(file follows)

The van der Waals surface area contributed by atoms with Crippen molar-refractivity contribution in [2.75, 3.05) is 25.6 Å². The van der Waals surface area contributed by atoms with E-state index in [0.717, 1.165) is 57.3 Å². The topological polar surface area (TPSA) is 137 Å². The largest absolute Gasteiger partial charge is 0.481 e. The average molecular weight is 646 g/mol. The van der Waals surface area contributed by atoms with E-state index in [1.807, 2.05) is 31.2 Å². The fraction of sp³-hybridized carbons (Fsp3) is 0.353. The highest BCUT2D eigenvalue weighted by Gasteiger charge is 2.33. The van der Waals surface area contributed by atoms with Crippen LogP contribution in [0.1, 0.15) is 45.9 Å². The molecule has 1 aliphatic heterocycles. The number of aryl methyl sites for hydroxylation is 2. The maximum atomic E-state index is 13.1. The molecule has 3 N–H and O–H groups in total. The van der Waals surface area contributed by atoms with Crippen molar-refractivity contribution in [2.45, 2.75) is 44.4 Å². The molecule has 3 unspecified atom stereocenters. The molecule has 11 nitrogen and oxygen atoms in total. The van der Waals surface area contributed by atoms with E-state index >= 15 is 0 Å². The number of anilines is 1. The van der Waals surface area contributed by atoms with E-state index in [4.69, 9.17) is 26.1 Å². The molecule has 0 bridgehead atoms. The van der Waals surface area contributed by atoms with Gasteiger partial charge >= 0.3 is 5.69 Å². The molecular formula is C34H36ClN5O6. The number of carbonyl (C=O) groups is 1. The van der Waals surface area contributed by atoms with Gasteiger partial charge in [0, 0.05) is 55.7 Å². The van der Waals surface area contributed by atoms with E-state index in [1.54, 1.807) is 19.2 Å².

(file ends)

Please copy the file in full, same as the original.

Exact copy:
The van der Waals surface area contributed by atoms with Crippen molar-refractivity contribution in [2.75, 3.05) is 25.6 Å². The van der Waals surface area contributed by atoms with E-state index in [0.717, 1.165) is 57.3 Å². The topological polar surface area (TPSA) is 137 Å². The largest absolute Gasteiger partial charge is 0.481 e. The average molecular weight is 646 g/mol. The van der Waals surface area contributed by atoms with E-state index in [1.807, 2.05) is 31.2 Å². The fraction of sp³-hybridized carbons (Fsp3) is 0.353. The highest BCUT2D eigenvalue weighted by Gasteiger charge is 2.33. The van der Waals surface area contributed by atoms with Crippen LogP contribution in [0.1, 0.15) is 45.9 Å². The molecule has 1 aliphatic heterocycles. The number of aryl methyl sites for hydroxylation is 2. The maximum atomic E-state index is 13.1. The molecule has 3 N–H and O–H groups in total. The van der Waals surface area contributed by atoms with Crippen molar-refractivity contribution in [2.45, 2.75) is 44.4 Å². The molecule has 3 unspecified atom stereocenters. The molecule has 11 nitrogen and oxygen atoms in total. The van der Waals surface area contributed by atoms with E-state index >= 15 is 0 Å². The number of anilines is 1. The van der Waals surface area contributed by atoms with E-state index in [4.69, 9.17) is 26.1 Å². The molecule has 0 bridgehead atoms. The van der Waals surface area contributed by atoms with Gasteiger partial charge >= 0.3 is 5.69 Å². The molecular formula is C34H36ClN5O6. The number of carbonyl (C=O) groups is 1. The van der Waals surface area contributed by atoms with Gasteiger partial charge in [0, 0.05) is 55.7 Å². The van der Waals surface area contributed by atoms with E-state index in [1.54, 1.807) is 19.2 Å².